The Blog

Featuring fresh takes and real-time analysis from HuffPost's signature lineup of contributors

Clive Norman Headshot

Protection of Wolves

Posted: Updated:
Print Article

I saw last night the second programme about wolf packs in the wilds of the USA, and very well made it was too. It tried its best to give both sides of what appears to be a very sensitive issue with some people having very strong feelings on both sides of the fence. Aren't you lucky! Now it's time for my two pennies worth.

I agree with protecting wolves as I am a huge lover of all wild life. My hesitation is this, we humans drove them to near extinction, over, I guess a period of nearly one hundred and fifty years. We did the same to Buffalo and numerous (too numerous to mention in this blog) other species. The problem as I see it is, that the wolves hunting range although huge, have we humans dabbled too extensively and are now left with a problem we cannot solve? Nature has its own way of balancing out numbers of predator and prey. Because we humans have severely upset this balance, although currently wolves stay out of our way, we have a huge imbalance in favour of the prey species. So in the short term all that would happen is that wolf numbers would increase immensely as there is certainly no shortage of food. The packs would have larger litters and only would their numbers stabilise once the prey species began to thin out. Okay, that may take a hundred years, or more (so not our problem!?). It could of course take more or less dependant on many variables. So once the balance between prey and predator which will see-saw in balance for many decades. What then?

With human encroachment bringing wolves to our door (or more accurately the other way around), of course a wolf will take easy prey. Yes, cattle to begin with. My guess is that once too many cattle start being taken by wolves we humans will yet again hunt this beautiful creature to the brink. The alternative would give the States a situation similar to that of many cities in the UK with foxes. Like wolves they are not keen on coming into contact with us humans especially in the wide expanses of the countryside. However, look at what has happened, we now I imagine have larger quantities of foxes in urban areas than we do in the countryside and the fox is becoming increasingly bold in its contact with humans. Okay, the fox is not a pack animal, but when it comes to survival, the easiest pickings will be taken. Of course this may change the habits of a wolf pack and I do not foresee that happening any time soon. Certainly not in my lifetime, but as with most things related to the way we humans have left our mark on this planet, we must STOP and look back at history to give us the results of our actions today!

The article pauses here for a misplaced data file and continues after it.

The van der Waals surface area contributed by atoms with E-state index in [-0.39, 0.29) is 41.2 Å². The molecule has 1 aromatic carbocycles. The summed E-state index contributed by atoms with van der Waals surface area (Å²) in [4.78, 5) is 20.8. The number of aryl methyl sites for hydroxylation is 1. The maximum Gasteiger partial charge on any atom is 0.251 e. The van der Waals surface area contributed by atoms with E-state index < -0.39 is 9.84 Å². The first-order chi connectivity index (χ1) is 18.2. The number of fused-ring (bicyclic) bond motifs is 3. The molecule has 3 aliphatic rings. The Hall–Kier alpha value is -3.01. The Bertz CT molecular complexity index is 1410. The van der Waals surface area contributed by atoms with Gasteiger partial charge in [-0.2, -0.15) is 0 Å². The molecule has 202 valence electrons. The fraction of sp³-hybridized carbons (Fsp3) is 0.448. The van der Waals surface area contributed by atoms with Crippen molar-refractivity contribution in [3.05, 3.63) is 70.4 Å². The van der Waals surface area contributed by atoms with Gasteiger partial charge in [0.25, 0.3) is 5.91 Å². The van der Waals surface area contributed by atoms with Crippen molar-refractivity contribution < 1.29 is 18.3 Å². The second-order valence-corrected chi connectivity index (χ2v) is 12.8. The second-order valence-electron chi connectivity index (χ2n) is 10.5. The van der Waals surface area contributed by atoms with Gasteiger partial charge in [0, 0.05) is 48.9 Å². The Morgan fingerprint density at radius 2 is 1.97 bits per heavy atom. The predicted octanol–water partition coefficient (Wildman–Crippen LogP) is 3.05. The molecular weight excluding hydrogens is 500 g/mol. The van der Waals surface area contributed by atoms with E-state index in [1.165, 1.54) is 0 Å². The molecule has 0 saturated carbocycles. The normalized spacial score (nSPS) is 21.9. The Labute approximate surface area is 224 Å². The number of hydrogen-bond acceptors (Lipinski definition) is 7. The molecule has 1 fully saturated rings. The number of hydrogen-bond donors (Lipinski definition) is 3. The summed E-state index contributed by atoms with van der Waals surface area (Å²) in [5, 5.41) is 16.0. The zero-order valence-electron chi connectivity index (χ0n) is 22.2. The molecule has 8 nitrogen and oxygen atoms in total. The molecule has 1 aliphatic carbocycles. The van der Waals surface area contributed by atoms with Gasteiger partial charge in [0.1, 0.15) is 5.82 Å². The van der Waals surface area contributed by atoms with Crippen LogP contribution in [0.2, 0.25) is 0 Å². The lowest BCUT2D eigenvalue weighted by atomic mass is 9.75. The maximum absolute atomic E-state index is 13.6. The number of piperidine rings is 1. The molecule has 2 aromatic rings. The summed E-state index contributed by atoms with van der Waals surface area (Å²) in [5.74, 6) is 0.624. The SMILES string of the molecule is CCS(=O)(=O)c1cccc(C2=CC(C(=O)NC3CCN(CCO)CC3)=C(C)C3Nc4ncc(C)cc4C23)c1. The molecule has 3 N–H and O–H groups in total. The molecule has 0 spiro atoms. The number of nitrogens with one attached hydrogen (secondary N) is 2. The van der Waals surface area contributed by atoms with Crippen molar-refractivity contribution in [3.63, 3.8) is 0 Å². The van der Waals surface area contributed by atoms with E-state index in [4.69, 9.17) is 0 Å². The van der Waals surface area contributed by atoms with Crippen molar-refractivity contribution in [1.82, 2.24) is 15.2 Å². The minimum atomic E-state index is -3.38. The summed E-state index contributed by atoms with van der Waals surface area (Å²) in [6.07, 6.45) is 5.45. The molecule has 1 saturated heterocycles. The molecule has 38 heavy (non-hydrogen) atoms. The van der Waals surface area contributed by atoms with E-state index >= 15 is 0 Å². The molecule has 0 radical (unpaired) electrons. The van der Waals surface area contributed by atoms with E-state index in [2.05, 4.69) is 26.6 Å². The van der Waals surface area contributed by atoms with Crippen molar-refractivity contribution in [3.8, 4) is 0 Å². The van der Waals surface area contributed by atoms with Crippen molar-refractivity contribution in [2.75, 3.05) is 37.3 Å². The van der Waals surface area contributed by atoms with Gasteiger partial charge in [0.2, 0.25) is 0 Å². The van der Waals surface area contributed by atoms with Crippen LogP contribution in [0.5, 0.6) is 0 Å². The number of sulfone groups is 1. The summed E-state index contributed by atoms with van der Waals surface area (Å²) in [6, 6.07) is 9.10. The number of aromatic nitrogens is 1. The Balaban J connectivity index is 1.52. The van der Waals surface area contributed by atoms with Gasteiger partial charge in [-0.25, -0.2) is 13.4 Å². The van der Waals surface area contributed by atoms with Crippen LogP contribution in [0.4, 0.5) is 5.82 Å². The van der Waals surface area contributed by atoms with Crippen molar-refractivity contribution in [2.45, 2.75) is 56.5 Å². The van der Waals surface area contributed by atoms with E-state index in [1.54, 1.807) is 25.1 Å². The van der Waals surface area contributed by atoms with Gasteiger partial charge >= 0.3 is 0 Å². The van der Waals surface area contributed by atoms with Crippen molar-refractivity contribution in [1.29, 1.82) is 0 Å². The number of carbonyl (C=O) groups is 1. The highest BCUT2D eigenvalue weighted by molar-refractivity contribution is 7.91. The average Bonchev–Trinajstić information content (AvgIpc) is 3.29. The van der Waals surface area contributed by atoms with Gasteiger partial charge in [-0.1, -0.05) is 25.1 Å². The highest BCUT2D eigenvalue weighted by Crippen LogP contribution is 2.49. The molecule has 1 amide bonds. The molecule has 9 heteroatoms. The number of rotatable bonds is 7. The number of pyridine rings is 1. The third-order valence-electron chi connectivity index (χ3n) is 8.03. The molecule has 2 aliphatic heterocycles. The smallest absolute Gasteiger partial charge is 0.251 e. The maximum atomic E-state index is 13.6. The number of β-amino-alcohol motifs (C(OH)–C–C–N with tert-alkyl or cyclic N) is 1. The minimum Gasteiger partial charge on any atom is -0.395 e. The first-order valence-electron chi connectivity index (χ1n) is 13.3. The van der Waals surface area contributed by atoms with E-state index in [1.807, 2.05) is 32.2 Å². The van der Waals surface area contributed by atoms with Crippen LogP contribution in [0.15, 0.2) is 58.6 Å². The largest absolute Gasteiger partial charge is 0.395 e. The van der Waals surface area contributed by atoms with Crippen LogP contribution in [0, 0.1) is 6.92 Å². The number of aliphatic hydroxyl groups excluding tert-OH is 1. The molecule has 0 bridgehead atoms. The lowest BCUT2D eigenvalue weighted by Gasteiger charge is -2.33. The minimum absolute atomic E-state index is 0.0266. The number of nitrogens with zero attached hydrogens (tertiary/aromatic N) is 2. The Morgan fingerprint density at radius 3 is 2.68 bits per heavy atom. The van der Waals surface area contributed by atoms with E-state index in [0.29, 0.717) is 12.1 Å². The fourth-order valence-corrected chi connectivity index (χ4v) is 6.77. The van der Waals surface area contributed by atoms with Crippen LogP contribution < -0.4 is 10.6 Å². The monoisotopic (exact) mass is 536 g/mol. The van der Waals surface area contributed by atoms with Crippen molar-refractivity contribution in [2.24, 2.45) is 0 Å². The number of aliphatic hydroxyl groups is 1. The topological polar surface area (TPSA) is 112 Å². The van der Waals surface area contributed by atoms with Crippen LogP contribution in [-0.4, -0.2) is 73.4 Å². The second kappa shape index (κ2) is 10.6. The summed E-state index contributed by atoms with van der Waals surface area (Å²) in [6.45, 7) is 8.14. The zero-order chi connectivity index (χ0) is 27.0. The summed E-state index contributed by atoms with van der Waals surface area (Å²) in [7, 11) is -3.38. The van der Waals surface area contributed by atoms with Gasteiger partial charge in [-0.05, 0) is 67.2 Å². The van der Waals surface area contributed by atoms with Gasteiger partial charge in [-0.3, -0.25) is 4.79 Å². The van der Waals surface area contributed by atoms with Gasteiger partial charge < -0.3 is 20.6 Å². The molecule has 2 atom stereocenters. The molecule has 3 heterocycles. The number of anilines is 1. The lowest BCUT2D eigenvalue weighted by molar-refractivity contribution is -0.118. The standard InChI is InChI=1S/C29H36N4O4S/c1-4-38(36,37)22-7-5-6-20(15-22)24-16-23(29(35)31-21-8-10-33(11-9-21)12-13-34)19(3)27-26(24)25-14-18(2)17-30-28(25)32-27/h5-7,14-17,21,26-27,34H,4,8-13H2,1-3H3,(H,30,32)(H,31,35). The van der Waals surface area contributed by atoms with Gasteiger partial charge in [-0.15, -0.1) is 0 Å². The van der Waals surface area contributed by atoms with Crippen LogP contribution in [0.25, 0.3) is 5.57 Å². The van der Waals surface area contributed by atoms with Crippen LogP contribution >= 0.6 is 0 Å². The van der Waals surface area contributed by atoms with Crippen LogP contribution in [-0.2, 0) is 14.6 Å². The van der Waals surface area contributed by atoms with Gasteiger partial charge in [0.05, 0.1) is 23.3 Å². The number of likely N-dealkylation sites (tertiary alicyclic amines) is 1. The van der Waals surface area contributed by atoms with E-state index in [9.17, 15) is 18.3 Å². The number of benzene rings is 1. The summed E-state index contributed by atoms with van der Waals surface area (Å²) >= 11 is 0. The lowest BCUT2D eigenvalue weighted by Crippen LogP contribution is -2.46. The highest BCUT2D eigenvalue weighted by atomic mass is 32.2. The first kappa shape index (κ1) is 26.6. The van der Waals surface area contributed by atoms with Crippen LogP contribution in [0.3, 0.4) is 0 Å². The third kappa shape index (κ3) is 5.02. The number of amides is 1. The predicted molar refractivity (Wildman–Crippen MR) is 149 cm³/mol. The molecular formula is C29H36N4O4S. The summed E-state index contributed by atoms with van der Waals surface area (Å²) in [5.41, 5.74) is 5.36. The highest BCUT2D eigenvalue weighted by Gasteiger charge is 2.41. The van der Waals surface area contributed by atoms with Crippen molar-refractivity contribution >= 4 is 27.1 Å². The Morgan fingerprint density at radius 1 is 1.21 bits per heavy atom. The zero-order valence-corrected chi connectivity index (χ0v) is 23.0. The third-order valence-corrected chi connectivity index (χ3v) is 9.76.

I can hear the holler now, 'NO, that would NEVER happen in the States, it is way too large'. Well it already has! No, not with wolves, but with polar bears and so we can see the impact that we humans are having on the movements and numbers of these top predators. In parts of Canada and the USA where, due to global warming where the pack ice is either not forming as it used to, or is retreating faster than it should in the spring time. Polar bears are increasingly moving into the small towns and settlements as the pickings are far easier to find, and they are prevented from getting to their traditional hunting grounds. They currently have very strong and powerful legislation in place to protect the Polar Bears. Permits are difficult to come by even for the indigenous peoples who survive by hunting these fine beasts. How many years will go by before that changes and then open season on the bears once again?

So in short I think the problems we have created will ultimately stay with us as conflict between human and wolf will be inevitable, and there will be only one loser and it will not be human!

Presented By Santa Maria